- Compile systematic bibliographies and to present them according to scholarly conventions.
- Formulate and design a range of proposals; identify appropriate intellectual, methodological and resource toolkit for successful completion of proposal.
- Manage a sustained program of regular weekly work.
- Gain experience in problem solving, leadership and teamwork.
Transferable skills and personal qualities
Transferable skills and personal qualities:
- Demonstrate originality and independence in approaching problems, and act autonomously in planning and implementing tasks at a high level.
- Deal with complex issues both systematically and creatively, synthesise large amounts of material, make sound intellectual judgments in the absence of complete data, and communicate their conclusions clearly in a range of formats.
- Organise own learning through self-management and work to deadlines.
- Using ICT for research and presentation purposes
Critical Literature Review, 1000 words (20%)
Essay, 3000 words (80%)
Students can expect written feedback on book review and essay.
Additional one-to-one feedback (during the consultation hour or by making an appointment).
David Harvey, Paris, Capital of Modernity (London, 2003).
Patrick Joyce, The Rule of Freedom: Liberalism and the Modern City, (Verso: London, 2003)
Henri Lefebvre, The Production of Space (Oxford, 1991)
Doreen Massey, Space, Place, and Gender (Minneapolis:
University of Minnesota Press, 1994)
Ananya Roy, ‘What is Urban about Critical Urban Theory?’, Urban Geography 37 (2016): 810-823
|Scheduled activity hours|
|Independent study hours|
|Alexia Yates||Unit coordinator|
The past 150 years has witnessed the irrepressible rise of the modern city. This course considers the ways in which modern cities such as Paris, New York, Rio de Janeiro, and Calcutta have been conceived and understood as sites of horror and fascination; in terms of problems and possibilities; and as sites of freedom and sites of fear. We will address the relationship between space and identity, looking at how cities shaped the performance and experience of class, race, gender and sexuality. Particular attention will be paid to the dynamics and thresholds of centre and periphery in the urban setting, particularly the spatialized relations between privileged and underprivileged classes, natural and constructed environments, metropolitan and colonial spaces, and local and global economies. Importantly, we also tackle methodological approaches to space as a category of analysis and distinct element of capitalist reproduction. By focussing on key theoretical texts as well as empirical case studies, the module uses the rise of the modern city to interrogate key concepts that lie at the heart of recent historical scholarship, especially the concept of modernity.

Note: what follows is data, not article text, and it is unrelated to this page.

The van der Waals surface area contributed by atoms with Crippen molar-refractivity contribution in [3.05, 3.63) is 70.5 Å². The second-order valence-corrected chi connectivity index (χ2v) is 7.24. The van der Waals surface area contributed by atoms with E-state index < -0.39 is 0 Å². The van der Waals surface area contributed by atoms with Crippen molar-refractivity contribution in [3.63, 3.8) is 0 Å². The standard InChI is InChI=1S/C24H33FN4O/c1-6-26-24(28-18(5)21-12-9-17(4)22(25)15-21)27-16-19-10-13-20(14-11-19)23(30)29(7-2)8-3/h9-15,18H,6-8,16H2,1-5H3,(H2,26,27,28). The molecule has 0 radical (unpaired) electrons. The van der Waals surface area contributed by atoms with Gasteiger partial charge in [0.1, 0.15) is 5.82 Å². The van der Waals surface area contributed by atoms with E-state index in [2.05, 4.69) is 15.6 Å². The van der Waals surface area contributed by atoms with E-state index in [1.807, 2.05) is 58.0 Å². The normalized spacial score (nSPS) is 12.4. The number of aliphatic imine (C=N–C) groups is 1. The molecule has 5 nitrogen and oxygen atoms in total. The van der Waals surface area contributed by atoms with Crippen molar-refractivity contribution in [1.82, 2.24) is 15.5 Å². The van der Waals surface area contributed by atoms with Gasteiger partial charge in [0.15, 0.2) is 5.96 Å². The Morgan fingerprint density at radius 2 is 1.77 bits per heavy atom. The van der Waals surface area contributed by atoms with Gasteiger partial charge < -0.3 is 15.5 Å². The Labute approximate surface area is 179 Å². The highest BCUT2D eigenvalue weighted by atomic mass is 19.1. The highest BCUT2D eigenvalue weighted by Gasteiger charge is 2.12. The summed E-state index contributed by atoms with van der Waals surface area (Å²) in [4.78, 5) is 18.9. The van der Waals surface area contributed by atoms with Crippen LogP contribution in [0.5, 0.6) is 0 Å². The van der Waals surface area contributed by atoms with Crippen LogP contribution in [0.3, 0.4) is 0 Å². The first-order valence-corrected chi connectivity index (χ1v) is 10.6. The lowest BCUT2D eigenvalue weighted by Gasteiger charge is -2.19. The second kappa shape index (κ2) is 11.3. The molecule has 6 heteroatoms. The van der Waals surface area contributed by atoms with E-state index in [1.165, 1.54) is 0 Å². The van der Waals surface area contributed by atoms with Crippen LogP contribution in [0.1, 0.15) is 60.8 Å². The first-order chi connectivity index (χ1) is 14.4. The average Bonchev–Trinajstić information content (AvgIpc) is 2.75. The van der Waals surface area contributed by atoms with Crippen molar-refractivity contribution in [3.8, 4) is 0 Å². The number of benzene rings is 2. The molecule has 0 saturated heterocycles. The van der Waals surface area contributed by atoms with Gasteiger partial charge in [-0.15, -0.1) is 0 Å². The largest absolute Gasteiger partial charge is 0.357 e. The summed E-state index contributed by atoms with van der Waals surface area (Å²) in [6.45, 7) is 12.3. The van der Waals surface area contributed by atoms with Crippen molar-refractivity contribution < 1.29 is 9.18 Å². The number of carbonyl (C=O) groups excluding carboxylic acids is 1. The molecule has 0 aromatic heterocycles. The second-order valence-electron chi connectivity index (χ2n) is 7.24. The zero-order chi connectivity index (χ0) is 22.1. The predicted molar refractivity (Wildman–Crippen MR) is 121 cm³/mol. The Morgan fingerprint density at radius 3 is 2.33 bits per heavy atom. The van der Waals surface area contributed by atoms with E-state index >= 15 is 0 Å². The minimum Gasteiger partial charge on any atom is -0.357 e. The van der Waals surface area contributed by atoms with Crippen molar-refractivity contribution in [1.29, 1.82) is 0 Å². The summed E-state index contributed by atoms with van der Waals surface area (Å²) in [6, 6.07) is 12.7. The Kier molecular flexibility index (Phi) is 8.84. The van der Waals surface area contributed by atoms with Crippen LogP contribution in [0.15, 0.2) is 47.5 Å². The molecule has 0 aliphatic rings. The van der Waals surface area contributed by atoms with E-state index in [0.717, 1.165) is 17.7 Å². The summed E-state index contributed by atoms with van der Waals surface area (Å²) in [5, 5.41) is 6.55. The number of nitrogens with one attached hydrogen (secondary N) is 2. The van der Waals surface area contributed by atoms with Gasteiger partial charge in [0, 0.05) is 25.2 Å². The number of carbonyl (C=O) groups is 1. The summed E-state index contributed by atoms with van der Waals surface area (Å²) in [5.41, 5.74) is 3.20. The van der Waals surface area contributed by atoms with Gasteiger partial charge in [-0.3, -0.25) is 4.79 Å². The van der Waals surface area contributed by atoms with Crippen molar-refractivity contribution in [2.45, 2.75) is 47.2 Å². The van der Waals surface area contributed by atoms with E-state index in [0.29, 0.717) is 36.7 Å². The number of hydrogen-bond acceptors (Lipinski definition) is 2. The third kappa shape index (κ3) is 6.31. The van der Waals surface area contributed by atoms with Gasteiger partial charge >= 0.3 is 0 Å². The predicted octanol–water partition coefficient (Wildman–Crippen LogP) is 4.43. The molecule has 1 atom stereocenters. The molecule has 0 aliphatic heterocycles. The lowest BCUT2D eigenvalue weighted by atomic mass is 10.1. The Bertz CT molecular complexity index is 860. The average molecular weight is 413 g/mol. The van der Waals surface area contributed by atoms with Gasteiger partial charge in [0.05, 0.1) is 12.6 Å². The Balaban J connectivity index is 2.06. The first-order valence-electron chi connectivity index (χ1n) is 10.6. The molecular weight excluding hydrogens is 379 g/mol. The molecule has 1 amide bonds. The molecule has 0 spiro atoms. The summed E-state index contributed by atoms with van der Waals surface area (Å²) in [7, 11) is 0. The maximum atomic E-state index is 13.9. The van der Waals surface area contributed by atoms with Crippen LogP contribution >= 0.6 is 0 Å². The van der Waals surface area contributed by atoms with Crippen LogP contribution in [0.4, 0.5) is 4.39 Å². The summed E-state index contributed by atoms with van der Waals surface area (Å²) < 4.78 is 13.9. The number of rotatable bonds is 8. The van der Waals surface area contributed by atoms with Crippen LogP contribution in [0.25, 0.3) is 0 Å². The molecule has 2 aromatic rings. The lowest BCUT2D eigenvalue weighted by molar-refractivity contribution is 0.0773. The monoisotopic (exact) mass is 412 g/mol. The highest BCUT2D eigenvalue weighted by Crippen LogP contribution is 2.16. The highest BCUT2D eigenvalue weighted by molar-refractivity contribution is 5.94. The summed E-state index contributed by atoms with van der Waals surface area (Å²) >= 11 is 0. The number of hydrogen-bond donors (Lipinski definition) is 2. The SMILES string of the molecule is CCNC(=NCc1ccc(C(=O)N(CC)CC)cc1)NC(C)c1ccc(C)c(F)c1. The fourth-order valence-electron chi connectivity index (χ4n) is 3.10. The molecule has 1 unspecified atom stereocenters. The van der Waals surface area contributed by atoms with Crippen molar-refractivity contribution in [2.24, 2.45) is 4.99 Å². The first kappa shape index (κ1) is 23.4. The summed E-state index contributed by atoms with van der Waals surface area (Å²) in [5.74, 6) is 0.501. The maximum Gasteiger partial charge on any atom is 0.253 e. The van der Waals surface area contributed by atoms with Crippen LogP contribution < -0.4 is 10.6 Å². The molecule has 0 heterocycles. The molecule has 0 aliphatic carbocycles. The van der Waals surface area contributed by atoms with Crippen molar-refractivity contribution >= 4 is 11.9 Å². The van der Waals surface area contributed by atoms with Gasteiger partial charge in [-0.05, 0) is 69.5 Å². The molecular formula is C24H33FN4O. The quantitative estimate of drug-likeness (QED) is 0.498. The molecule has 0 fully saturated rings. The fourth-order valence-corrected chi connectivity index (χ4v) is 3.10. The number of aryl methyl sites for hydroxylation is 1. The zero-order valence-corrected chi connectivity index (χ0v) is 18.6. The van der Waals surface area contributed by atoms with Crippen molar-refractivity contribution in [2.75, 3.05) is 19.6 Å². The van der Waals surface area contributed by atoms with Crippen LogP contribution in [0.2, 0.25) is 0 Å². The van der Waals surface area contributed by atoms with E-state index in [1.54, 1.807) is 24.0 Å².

This module is organised thematically and conceptually. Each week will approach an aspect of the 'urban' via key theorists and case studies. This module is team taught and the precise content of seminar topics may vary in any given academic year according to the availability of specific teaching staff.
Pre-requisite units: None
Co-requistite units: None
Available as a free choice unit: Yes